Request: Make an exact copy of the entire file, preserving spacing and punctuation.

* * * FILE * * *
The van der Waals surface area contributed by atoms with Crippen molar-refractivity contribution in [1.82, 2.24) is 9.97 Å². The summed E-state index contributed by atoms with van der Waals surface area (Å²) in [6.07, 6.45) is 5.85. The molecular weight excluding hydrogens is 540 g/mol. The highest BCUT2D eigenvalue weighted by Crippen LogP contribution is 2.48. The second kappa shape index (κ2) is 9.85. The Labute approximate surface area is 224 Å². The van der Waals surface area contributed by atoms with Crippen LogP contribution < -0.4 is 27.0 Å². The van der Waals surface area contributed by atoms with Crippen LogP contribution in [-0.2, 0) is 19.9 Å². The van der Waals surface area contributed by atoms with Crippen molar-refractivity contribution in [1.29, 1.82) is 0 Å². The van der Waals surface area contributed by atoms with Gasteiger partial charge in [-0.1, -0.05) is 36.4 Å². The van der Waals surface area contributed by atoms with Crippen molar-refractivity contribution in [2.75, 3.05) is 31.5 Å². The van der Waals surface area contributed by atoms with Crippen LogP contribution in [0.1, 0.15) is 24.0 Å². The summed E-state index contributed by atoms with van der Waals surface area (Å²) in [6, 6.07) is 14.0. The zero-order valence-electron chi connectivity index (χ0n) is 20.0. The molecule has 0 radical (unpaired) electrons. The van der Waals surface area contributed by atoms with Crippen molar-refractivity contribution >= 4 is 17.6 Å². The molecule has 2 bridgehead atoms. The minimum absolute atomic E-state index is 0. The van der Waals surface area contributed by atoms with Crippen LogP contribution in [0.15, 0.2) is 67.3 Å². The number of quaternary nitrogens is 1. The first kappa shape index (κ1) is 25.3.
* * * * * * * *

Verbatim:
The van der Waals surface area contributed by atoms with Crippen molar-refractivity contribution in [1.82, 2.24) is 9.97 Å². The summed E-state index contributed by atoms with van der Waals surface area (Å²) in [6.07, 6.45) is 5.85. The molecular weight excluding hydrogens is 540 g/mol. The highest BCUT2D eigenvalue weighted by Crippen LogP contribution is 2.48. The second kappa shape index (κ2) is 9.85. The Labute approximate surface area is 224 Å². The van der Waals surface area contributed by atoms with Crippen LogP contribution < -0.4 is 27.0 Å². The van der Waals surface area contributed by atoms with Crippen LogP contribution in [-0.2, 0) is 19.9 Å². The van der Waals surface area contributed by atoms with Crippen molar-refractivity contribution in [1.29, 1.82) is 0 Å². The van der Waals surface area contributed by atoms with Gasteiger partial charge in [-0.1, -0.05) is 36.4 Å². The van der Waals surface area contributed by atoms with Crippen molar-refractivity contribution in [2.75, 3.05) is 31.5 Å². The van der Waals surface area contributed by atoms with Crippen LogP contribution in [0.1, 0.15) is 24.0 Å². The summed E-state index contributed by atoms with van der Waals surface area (Å²) in [6, 6.07) is 14.0. The zero-order valence-electron chi connectivity index (χ0n) is 20.0. The molecule has 0 radical (unpaired) electrons. The van der Waals surface area contributed by atoms with Crippen molar-refractivity contribution >= 4 is 17.6 Å². The molecule has 2 bridgehead atoms. The minimum absolute atomic E-state index is 0. The van der Waals surface area contributed by atoms with Crippen LogP contribution in [0.15, 0.2) is 67.3 Å². The number of quaternary nitrogens is 1. The first kappa shape index (κ1) is 25.3.